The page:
by Scarlett Lovitt
One of today’s biggest home decorating trends is that of handmade decorations. These accent pieces are deemed even more appropriate when they’re something made by the homeowner. And despite what many people have heard, the ancient art of basket weaving isn’t a craft that’s so easy anyone can do it.
Basket weaving takes manual dexterity as well as an artistic sensibility. A weaver must know the qualities of each material she uses, and what kind of basket will be formed.
After all, just because something is a natural material doesn’t mean it’s going to end up looking like every other natural material. That’s like saying that a bamboo rug looks just like a Flokati rug made of sheepskin.
No, everything material is different, and down through the centuries the techniques for creating baskets have adapted as well. Today experts generally agree that there are four basic basket construction methods, with variations practiced all over depending on local conditions and materials.
Coiled: A coiled basket is created when strands or rods are stitched with a thin, flexible element into a spiraling round or oval form. This form has many variations on stitches and embellishments. Its typical materials include straw, pine needles, willow, palmetto, yucca, sweetgrass and other grasses. Stitching materials can be such things as raffia, horsehair, ash woodsplint, palmetto, or skeined willow.
Twined: A twined basket uses two or more flexible elements to encircle another base element. Some variations include twining tightly row upon row or crossing the warp, leaving an open warp, twining plain or on the diagonal, wrapping the warp, among others. Materials range from cedar bark, day lilies, elm bark, rabbit brush, reed and roots to cordage and waxed linen.
Woven: A woven basket is made of two kinds of elements, rigid spokes as the warp and more flexible elements as a weft. These baskets can be made of almost any kind of natural plant material, such as willow, paper, reed and many more.
Plaited: A plaited basket involves weaving like elements together. These elements are woven together at right angles, whether vertical or horizontal, closed or open.
Craft stores often have kits for making baskets on your own, but basket weaving has long been a social event as much as a useful craft. If you are interested in learning more about how to weave your own baskets for use in home decorating, you can:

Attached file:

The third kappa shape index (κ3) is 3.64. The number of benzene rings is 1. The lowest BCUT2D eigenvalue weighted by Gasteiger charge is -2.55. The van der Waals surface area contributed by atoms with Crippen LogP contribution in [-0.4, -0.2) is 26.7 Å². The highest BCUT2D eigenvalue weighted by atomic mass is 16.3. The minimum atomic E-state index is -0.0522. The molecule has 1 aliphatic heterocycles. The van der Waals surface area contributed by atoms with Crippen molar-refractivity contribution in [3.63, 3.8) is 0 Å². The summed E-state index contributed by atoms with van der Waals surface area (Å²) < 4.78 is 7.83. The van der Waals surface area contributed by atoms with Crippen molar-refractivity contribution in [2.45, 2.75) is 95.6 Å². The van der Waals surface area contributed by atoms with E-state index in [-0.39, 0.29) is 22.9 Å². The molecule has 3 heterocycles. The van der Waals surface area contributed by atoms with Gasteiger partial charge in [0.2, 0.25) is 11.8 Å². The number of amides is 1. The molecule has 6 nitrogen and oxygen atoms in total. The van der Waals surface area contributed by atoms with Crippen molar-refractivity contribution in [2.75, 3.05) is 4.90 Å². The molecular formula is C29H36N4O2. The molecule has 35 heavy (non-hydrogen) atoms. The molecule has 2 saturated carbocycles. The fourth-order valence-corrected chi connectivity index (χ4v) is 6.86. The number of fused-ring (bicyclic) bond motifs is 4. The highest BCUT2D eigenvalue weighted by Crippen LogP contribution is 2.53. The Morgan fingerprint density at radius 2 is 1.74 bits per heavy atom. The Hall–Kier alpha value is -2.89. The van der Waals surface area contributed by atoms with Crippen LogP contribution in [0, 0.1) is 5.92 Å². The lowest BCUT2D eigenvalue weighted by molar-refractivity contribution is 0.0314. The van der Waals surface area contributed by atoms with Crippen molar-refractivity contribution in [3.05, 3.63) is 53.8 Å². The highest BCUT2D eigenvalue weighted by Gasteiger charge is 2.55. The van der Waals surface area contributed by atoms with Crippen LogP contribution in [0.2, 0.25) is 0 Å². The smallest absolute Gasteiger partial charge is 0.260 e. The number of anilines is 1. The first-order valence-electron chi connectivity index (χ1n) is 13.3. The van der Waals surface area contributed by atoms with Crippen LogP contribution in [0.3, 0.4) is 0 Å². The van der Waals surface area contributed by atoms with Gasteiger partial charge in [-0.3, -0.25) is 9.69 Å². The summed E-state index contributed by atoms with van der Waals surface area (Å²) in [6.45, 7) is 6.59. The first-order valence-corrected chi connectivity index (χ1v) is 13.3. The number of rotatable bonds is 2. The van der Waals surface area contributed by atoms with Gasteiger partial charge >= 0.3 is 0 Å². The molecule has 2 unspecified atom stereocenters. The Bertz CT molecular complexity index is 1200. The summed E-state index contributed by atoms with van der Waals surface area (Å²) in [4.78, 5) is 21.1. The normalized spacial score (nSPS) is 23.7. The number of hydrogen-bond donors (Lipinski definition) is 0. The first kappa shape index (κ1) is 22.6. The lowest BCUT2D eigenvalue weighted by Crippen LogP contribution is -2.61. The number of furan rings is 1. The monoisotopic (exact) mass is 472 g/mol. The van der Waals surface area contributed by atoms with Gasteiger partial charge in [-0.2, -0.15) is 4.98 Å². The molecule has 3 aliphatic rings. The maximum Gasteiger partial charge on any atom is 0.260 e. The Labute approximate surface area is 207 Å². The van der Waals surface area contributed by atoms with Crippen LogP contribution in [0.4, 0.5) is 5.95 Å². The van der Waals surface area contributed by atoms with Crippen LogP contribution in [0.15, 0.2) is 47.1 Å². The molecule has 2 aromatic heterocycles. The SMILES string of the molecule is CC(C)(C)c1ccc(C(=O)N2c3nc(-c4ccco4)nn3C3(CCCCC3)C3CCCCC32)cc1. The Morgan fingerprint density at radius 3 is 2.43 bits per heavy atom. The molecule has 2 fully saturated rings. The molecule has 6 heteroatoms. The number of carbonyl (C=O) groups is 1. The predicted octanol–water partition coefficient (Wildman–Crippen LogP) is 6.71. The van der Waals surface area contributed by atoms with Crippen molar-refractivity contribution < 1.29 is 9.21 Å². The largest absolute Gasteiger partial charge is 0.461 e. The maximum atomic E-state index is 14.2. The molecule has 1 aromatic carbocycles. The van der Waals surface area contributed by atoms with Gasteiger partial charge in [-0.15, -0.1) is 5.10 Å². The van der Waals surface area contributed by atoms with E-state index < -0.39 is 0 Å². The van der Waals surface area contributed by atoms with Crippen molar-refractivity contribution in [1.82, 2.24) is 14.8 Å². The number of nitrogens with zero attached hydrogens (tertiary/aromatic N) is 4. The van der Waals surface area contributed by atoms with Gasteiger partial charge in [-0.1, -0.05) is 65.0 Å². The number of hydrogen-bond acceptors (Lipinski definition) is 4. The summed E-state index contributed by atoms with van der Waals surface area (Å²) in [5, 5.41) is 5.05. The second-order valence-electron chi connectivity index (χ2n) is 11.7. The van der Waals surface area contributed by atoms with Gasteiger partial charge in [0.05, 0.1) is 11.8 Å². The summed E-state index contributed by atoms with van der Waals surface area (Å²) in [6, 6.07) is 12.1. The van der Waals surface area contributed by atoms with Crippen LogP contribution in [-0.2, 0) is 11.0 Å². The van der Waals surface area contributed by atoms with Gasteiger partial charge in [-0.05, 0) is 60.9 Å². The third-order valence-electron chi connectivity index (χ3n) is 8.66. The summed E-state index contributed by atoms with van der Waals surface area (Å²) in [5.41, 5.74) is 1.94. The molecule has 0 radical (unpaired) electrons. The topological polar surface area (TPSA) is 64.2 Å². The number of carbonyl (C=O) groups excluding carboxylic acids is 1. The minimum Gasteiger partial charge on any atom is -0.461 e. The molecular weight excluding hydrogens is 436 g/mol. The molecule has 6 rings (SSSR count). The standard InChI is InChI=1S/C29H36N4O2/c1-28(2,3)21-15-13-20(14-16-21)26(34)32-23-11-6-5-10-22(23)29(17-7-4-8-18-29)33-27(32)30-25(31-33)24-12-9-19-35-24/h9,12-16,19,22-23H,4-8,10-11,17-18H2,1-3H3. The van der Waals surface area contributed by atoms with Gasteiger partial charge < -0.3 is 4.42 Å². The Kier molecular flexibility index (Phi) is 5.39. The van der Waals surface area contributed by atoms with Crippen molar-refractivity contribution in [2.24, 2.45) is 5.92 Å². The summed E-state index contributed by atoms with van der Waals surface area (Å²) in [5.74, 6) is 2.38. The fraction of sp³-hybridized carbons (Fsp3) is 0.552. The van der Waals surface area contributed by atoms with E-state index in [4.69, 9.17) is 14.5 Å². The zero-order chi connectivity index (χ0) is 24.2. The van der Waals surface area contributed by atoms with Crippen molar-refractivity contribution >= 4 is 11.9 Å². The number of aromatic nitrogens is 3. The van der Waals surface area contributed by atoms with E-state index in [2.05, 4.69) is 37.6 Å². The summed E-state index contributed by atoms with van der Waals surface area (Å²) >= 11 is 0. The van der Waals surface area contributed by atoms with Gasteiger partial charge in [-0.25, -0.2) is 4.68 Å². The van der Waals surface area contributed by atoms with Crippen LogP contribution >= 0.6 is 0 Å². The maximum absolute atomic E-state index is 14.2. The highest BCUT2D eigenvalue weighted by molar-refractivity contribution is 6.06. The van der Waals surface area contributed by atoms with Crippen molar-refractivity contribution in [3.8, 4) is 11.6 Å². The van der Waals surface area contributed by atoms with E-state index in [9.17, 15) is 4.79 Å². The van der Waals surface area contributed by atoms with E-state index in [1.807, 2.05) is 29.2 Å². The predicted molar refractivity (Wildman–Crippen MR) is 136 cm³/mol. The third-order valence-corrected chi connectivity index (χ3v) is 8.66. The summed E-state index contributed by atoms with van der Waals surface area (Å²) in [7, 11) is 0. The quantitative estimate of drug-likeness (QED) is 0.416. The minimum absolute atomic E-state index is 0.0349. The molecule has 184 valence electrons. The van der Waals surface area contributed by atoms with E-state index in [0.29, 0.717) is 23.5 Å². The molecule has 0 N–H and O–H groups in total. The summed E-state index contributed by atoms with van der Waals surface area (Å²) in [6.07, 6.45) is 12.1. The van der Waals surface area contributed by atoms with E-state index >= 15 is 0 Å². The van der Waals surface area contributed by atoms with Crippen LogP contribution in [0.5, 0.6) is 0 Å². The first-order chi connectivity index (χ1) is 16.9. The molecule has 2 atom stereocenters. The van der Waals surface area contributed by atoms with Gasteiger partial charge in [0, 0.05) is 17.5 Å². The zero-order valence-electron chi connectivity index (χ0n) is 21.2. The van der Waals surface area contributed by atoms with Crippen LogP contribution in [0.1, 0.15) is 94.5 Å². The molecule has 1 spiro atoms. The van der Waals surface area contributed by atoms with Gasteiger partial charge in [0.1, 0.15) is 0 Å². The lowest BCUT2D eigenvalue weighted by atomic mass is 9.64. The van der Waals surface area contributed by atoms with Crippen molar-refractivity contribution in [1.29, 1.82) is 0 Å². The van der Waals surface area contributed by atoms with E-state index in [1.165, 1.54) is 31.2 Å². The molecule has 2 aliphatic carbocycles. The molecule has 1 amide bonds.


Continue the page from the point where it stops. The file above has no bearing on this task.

* Sign up for a class at a local art school, college or community recreation center (and pay no attention to anyone who teases you about enrolling in “Basketweaving 101”).
* Join a basketry guild if there’s one in the area.
* Check with local craft stores to see if there are workshops offered in basket weaving.
* Ask a skilled neighbor or local artist to teach you how to weave baskets (and be sure to offer a gift of money, time or skills in exchange).
To get ready for your classes, read several books and/or articles about the basic techniques of basket weaving. Decide which type of basket weaving interests you most. Browse web sites on basket making for ideas, techniques and patterns.
Next, assemble the basic tools of basket weaving. Watch out, though – basket makers LOVE tools and each has his or her own favorite devises. At the very least, you will need a tool kit that includes a measuring tape, water bucket, scissors, awl, knife and clamps.
Finally, set up a cozy spot in your home where you can weave your basket. Consider this to be your personal time for rest, relaxation and rejuvenation.
Weave your first basket, and don’t be dismayed if it doesn’t look like the baskets of someone more experienced than you. All it takes to become a master weaver of beautiful, useful baskets is practice, practice, practice.